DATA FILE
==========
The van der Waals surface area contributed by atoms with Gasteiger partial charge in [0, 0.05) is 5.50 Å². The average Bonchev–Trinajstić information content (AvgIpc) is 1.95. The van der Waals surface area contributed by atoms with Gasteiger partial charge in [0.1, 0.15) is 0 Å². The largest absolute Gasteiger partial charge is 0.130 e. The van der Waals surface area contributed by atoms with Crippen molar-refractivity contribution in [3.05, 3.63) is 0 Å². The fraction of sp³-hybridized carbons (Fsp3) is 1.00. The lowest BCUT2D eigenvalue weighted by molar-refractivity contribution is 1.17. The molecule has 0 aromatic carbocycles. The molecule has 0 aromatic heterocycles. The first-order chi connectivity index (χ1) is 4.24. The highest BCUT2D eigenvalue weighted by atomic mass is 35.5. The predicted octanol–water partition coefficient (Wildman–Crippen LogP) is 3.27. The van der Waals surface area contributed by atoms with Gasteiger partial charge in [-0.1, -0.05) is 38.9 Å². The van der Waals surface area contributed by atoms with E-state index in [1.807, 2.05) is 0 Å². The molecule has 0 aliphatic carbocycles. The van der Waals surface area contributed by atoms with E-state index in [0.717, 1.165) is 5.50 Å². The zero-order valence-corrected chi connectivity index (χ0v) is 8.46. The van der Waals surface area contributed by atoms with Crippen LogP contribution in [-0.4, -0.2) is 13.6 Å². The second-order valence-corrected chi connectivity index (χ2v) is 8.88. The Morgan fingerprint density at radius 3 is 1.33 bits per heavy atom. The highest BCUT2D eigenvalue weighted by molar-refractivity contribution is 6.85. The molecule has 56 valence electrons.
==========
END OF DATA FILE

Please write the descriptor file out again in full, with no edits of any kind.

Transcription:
The van der Waals surface area contributed by atoms with Gasteiger partial charge in [0, 0.05) is 5.50 Å². The average Bonchev–Trinajstić information content (AvgIpc) is 1.95. The van der Waals surface area contributed by atoms with Gasteiger partial charge in [0.1, 0.15) is 0 Å². The largest absolute Gasteiger partial charge is 0.130 e. The van der Waals surface area contributed by atoms with Crippen molar-refractivity contribution in [3.05, 3.63) is 0 Å². The fraction of sp³-hybridized carbons (Fsp3) is 1.00. The lowest BCUT2D eigenvalue weighted by molar-refractivity contribution is 1.17. The molecule has 0 aromatic carbocycles. The molecule has 0 aromatic heterocycles. The first-order chi connectivity index (χ1) is 4.24. The highest BCUT2D eigenvalue weighted by atomic mass is 35.5. The predicted octanol–water partition coefficient (Wildman–Crippen LogP) is 3.27. The van der Waals surface area contributed by atoms with Gasteiger partial charge in [-0.1, -0.05) is 38.9 Å². The van der Waals surface area contributed by atoms with E-state index in [1.807, 2.05) is 0 Å². The molecule has 0 aliphatic carbocycles. The van der Waals surface area contributed by atoms with E-state index in [0.717, 1.165) is 5.50 Å². The zero-order valence-corrected chi connectivity index (χ0v) is 8.46. The van der Waals surface area contributed by atoms with Crippen LogP contribution in [-0.4, -0.2) is 13.6 Å². The second-order valence-corrected chi connectivity index (χ2v) is 8.88. The Morgan fingerprint density at radius 3 is 1.33 bits per heavy atom. The highest BCUT2D eigenvalue weighted by molar-refractivity contribution is 6.85. The molecule has 56 valence electrons.